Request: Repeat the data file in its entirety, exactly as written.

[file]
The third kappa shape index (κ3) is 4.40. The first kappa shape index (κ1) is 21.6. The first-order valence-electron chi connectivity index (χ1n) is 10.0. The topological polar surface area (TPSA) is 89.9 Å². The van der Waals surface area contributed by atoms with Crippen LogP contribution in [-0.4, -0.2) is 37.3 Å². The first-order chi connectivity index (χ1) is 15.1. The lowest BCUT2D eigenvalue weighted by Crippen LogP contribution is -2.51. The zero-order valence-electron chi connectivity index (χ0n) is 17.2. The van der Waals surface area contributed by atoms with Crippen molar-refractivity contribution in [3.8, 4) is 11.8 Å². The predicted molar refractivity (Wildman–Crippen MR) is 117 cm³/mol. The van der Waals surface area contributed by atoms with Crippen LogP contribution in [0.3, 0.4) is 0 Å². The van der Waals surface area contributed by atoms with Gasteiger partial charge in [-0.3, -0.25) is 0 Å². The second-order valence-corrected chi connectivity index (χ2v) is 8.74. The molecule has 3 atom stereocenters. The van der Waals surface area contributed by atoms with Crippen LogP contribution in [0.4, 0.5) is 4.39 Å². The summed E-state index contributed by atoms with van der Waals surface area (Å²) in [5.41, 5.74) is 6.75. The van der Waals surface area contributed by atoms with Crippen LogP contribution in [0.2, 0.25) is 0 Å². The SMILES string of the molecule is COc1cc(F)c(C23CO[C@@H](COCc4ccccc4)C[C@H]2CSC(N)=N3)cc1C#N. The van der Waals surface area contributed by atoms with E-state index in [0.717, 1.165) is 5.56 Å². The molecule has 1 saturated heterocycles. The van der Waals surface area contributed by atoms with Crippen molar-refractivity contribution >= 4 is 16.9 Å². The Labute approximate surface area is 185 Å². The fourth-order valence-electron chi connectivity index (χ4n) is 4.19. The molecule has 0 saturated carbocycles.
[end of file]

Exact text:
The third kappa shape index (κ3) is 4.40. The first kappa shape index (κ1) is 21.6. The first-order valence-electron chi connectivity index (χ1n) is 10.0. The topological polar surface area (TPSA) is 89.9 Å². The van der Waals surface area contributed by atoms with Crippen LogP contribution in [-0.4, -0.2) is 37.3 Å². The first-order chi connectivity index (χ1) is 15.1. The lowest BCUT2D eigenvalue weighted by Crippen LogP contribution is -2.51. The zero-order valence-electron chi connectivity index (χ0n) is 17.2. The van der Waals surface area contributed by atoms with Crippen molar-refractivity contribution in [3.8, 4) is 11.8 Å². The predicted molar refractivity (Wildman–Crippen MR) is 117 cm³/mol. The van der Waals surface area contributed by atoms with Crippen LogP contribution in [0.3, 0.4) is 0 Å². The van der Waals surface area contributed by atoms with Gasteiger partial charge in [-0.3, -0.25) is 0 Å². The second-order valence-corrected chi connectivity index (χ2v) is 8.74. The molecule has 3 atom stereocenters. The van der Waals surface area contributed by atoms with Crippen LogP contribution in [0.4, 0.5) is 4.39 Å². The summed E-state index contributed by atoms with van der Waals surface area (Å²) in [5.41, 5.74) is 6.75. The van der Waals surface area contributed by atoms with Crippen LogP contribution in [0.2, 0.25) is 0 Å². The SMILES string of the molecule is COc1cc(F)c(C23CO[C@@H](COCc4ccccc4)C[C@H]2CSC(N)=N3)cc1C#N. The van der Waals surface area contributed by atoms with E-state index in [0.717, 1.165) is 5.56 Å². The molecule has 1 saturated heterocycles. The van der Waals surface area contributed by atoms with Crippen molar-refractivity contribution >= 4 is 16.9 Å². The Labute approximate surface area is 185 Å². The fourth-order valence-electron chi connectivity index (χ4n) is 4.19. The molecule has 0 saturated carbocycles.